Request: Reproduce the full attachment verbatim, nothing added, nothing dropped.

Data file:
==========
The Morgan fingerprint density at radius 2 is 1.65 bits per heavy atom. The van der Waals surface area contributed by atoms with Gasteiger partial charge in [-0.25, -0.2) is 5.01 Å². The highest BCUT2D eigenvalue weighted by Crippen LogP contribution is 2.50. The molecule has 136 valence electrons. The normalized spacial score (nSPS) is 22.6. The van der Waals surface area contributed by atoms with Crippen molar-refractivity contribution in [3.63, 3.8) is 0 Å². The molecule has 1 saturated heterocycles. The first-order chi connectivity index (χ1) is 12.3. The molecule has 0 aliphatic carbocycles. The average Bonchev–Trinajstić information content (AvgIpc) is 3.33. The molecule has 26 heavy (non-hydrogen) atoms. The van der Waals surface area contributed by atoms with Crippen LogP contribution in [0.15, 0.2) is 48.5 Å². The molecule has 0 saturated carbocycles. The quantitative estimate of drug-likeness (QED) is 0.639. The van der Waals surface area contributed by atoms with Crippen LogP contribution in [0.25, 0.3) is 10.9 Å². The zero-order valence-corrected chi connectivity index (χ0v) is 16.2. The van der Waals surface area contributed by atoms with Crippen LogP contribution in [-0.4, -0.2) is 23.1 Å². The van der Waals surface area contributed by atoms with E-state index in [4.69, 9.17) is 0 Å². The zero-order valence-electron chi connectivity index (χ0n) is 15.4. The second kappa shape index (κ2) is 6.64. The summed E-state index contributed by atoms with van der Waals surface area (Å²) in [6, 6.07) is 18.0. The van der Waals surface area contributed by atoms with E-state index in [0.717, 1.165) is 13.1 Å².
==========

The Morgan fingerprint density at radius 2 is 1.65 bits per heavy atom. The van der Waals surface area contributed by atoms with Gasteiger partial charge in [-0.25, -0.2) is 5.01 Å². The highest BCUT2D eigenvalue weighted by Crippen LogP contribution is 2.50. The molecule has 136 valence electrons. The normalized spacial score (nSPS) is 22.6. The van der Waals surface area contributed by atoms with Crippen molar-refractivity contribution in [3.63, 3.8) is 0 Å². The molecule has 1 saturated heterocycles. The first-order chi connectivity index (χ1) is 12.3. The molecule has 0 aliphatic carbocycles. The average Bonchev–Trinajstić information content (AvgIpc) is 3.33. The molecule has 26 heavy (non-hydrogen) atoms. The van der Waals surface area contributed by atoms with Crippen LogP contribution in [0.15, 0.2) is 48.5 Å². The molecule has 0 saturated carbocycles. The quantitative estimate of drug-likeness (QED) is 0.639. The van der Waals surface area contributed by atoms with Crippen LogP contribution in [0.25, 0.3) is 10.9 Å². The zero-order valence-corrected chi connectivity index (χ0v) is 16.2. The van der Waals surface area contributed by atoms with Crippen LogP contribution in [-0.4, -0.2) is 23.1 Å². The van der Waals surface area contributed by atoms with E-state index in [4.69, 9.17) is 0 Å². The zero-order valence-electron chi connectivity index (χ0n) is 15.4. The second kappa shape index (κ2) is 6.64. The summed E-state index contributed by atoms with van der Waals surface area (Å²) in [6, 6.07) is 18.0. The van der Waals surface area contributed by atoms with E-state index in [0.717, 1.165) is 13.1 Å².